Edited by Stephen Tully
Chapter 55: UNEP: London Guidelines for the Exchange of Information on Chemicals in International Trade, 1989
Commentary: The London Guidelines were adopted through UNEP Governing Council Decision 15/30 (1989). Since they are primarily addressed to governments with a view to increasing chemical safety and information exchange, the extracts below are limited to commercial roles and responsibilities (footnotes also omitted). The Annexes contain various forms including a PIC decision guidance document. Introduction to the Guidelines 5. These Guidelines provide a mechanism for importing countries to formally record and disseminate their decisions regarding the future importation of chemicals which have been banned or severely restricted and outlines the shared responsibilities of importing and exporting countries and exporting industries in ensuring that these decisions are heeded . . . Part 1: General Provisions 1. Definitions For the purposes of the Guidelines: (a) ‘Chemical’ means a chemical substance whether by itself or in a mixture or preparation, whether manufactured or obtained from nature and includes such substances used as industrial chemicals and pesticides; ‘Banned chemical’ means a chemical which has, for health or environmental reasons, been prohibited for all uses by final governmental regulatory actions; ‘Severely restricted chemical’ means a chemical for which, for health or environmental reasons, virtually all uses have been prohibited nationally by final government regulatory action, but for which certain specific uses remain authorized; ‘International trade’ means export or import of chemicals; ‘Export’ and ‘import’ mean, in their respective connotations, the movement of a chemical from one State to another State, but exclude mere transit operations; ‘Management’ means the handling, supply transport, storage, treatment, application, or other use of...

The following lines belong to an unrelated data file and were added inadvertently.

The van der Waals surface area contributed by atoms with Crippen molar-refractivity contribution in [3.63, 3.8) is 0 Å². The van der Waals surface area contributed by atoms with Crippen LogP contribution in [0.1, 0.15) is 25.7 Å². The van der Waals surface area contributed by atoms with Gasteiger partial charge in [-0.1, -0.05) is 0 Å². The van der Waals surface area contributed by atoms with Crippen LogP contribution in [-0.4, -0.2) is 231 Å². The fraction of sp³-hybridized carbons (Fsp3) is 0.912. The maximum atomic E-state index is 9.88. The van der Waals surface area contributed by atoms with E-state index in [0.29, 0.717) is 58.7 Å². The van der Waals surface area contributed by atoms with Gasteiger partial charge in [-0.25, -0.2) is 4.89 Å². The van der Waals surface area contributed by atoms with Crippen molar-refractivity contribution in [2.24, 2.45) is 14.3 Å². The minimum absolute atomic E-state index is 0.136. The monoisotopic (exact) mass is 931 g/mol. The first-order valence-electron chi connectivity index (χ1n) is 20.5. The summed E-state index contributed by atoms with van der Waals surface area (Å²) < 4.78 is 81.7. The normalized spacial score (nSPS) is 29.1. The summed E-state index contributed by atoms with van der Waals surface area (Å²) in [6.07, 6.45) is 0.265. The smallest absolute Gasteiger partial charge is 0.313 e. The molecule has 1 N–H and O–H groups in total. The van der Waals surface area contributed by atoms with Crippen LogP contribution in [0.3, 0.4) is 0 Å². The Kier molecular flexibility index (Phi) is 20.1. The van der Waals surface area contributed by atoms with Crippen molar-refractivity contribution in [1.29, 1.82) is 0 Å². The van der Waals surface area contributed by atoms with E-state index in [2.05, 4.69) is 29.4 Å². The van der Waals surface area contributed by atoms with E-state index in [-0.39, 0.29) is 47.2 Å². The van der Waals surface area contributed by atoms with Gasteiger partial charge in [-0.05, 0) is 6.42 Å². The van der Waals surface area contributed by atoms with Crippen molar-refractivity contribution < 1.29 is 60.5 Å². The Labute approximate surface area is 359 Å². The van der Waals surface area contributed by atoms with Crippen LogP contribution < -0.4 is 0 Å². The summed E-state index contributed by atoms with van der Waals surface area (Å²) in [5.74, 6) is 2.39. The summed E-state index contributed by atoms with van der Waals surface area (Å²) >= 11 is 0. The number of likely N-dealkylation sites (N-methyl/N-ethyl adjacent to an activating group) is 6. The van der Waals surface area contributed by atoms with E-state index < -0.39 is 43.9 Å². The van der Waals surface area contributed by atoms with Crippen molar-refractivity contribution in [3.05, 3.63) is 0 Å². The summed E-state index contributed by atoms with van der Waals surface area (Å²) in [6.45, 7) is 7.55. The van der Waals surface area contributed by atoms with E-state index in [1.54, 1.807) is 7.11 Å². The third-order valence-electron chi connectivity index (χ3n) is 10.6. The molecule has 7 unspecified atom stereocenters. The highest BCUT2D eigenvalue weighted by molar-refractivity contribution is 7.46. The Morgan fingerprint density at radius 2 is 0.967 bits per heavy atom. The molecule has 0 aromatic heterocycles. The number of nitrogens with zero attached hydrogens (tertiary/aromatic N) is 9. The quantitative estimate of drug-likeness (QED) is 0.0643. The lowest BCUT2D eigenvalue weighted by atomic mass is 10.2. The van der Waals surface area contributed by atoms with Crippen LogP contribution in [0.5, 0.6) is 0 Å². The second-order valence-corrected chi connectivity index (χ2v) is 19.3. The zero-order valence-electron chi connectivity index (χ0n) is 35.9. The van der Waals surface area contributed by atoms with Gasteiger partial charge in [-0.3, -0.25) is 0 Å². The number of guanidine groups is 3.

You are not authenticated to view the full text of this chapter or article.
Elgaronline requires a subscription or purchase to access the full text of books or journals. Please login through your library system or with your personal username and password on the homepage.
Non-subscribers can freely search the site, view abstracts/ extracts and download selected front matter and introductory chapters for personal use.
Your library may not have purchased all subject areas. If you are authenticated and think you should have access to this title, please contact your librarian.